After this the Medes and Babylonians divided the former Assyrian Empire between each other. The Babylonians conquered Judah and exiled its inhabitants to Babylon. Later, the Medes lost paramountcy to their allies, the Persians. Cyrus the Persian king conquered Babylon and allowed the Judeans to return to their land. Medes, Babylonians and Persians were to progressively drive the Scythians out of the Middle East area and into the
north. From the north the Scythians were eventually to continue westward into Europe.
Were The Israelites Scythians??
Talmudic sources and connected Commentaries state that King Josiah ben Amon of Judah sent Jeremiah the prophet to bring back the Lost Ten Tribes.
They say that SOME FEW OF THEM DID IN FACT RETURN TEMPORARILY!31 They later left according to the report and returned to their places of exile31. A religious reformer known as Zoroaster had appeared in Scythian areas in the time of Jeremiah.
The message of Zoroaster was originally Hebraic but after his death the Iranian Magi paganised it. Tradition held that Jeremiah had taught Zoroaster. During the reign of King Josiah of Judah and in the time of Jeremiah the Scythians had settled for a time in the Land of Israel and had made it a center of theirs. King Josiah of Judah died fighting on the side
of the Scythians. After Josiah's death the Scythians departed from the Land
of Israel. The Scythians bore Tribal names similar to Israelite ones, they identified
their ancestor with JOSEPH of Israel, and their artwork was of Israelite-Phoenician origin.
The events of the Scythian-Assyrian epoch were also echoed in Biblical Prophecy. The prophets largely predicted events that in their fullness will occur in the Messianic era. Nevertheless, they often presented their account of the future in the description of events happening in their own time or not so long afterwards and thus history may be considered to repeat itself32. There are a few Biblical passages concerning the fall of Nineveh,
the Assyrian capital, which are also apposite to the Scythian-Judean symbiosis in the reign of King Josiah. The fifth chapter of Micah, for instance, speaks of a ruler coming out of Beth Lehem and King Josiah was a descendant of David, who came from Beth Lehem. "The remnant of his brethren" returning unto the Children of Israelis is spoken of (v 5; 3) and refers to the partial (and temporary -then) re-settlement of Israelite Scythians in the former Land of northern Israel. The important verses, for our consideration, are verses 5; 5-8:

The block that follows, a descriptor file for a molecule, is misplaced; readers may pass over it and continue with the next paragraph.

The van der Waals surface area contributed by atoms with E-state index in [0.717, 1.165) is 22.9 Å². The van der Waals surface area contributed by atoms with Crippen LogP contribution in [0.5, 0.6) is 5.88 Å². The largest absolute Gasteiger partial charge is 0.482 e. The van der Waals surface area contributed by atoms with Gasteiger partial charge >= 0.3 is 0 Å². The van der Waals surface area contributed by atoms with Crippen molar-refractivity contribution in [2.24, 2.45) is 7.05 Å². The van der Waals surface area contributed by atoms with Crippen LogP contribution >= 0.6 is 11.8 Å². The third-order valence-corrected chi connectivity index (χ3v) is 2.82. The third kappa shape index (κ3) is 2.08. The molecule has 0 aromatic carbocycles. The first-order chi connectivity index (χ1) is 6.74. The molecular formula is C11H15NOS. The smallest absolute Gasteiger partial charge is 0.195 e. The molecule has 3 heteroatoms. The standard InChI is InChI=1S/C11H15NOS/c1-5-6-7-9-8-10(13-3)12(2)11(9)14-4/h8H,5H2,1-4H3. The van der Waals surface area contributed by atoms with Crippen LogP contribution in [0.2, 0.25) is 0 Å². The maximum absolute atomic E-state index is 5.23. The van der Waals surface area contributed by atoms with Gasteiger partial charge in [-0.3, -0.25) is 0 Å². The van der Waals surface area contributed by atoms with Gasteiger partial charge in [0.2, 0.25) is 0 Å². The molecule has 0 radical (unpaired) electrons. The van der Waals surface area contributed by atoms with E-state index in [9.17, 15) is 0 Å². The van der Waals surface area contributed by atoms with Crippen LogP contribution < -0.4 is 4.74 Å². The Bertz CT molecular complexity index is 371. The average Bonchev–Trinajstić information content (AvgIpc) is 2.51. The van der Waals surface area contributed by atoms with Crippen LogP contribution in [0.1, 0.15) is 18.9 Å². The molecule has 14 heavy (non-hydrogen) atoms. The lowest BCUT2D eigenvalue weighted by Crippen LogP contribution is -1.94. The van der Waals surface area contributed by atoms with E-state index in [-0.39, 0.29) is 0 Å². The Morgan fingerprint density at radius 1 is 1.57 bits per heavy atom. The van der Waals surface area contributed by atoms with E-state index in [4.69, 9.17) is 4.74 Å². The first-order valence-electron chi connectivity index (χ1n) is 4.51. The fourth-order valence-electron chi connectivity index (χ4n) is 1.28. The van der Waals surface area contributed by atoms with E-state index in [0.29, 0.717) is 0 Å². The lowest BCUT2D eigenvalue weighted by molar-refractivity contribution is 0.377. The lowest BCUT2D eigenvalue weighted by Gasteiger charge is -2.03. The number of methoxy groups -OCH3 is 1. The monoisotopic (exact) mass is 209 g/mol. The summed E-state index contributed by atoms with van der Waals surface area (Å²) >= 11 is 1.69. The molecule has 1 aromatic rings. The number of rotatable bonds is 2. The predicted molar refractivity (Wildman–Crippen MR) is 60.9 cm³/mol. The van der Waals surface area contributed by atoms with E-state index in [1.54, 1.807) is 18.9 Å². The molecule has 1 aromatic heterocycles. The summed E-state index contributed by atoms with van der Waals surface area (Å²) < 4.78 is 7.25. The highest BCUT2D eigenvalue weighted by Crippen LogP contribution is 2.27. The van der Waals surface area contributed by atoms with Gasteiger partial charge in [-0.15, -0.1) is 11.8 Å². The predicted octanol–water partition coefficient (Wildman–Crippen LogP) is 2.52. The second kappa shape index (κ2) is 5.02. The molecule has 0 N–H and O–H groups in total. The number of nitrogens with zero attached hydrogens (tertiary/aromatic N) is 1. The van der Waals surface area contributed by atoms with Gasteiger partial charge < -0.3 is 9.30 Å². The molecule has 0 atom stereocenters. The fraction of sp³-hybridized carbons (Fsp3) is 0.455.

"And this man shall be the peace, when the Assyrian shall come into our land: and he [i.e. Assyria] shall tread in our palaces, then shall we raise against him [i.e. against Assyria] seven shepherds, and eight principal men."
"And they shall waste the land of Assyria with the sword, and the land of Nimrud in the entrances thereof "....
"And the remnant of Jacob shall be in the midst of many people as a dew from the LORD..."
"And the remnant of Jacob shall be among the GENTILES in the midst of many people as a lion among the flocks of sheep..."
Again, the main point of these passages may be applicable only to the Messianic era yet it is also descriptive of our explanation of the Israelite-Scythian equation. The Assyrians, at first, came into the land of Israel and trod it down, including the Royal palaces, as archaeological excavations of Samaria have proven. They then exiled all of the surviving
inhabitants. From their places of exile, the Israelite-Scythians made peace with Assyria, then became "Shepherds" i.e. allies and protectors of Assyria, and after that graduated to be the effective rulers of the Assyrian Empire, i.e. "eight principal men". Finally the
Israelite-Scythians destroyed the Assyrian cities and wasted "the land of Assyria with the sword", just as Micah describes.
Similarly, the Talmud says (Shabbat 147) that the Lost Ten Tribes came to a calamity because of the "Wine of Phrygia33" and perhaps the reference is to the same drunken feast that caused the Scythian leaders to be killed and to lose control of the Assyrian empire. Other parallels can be drawn between descriptions of the exiled Israelites and the Scythians but for the moment the point has been made.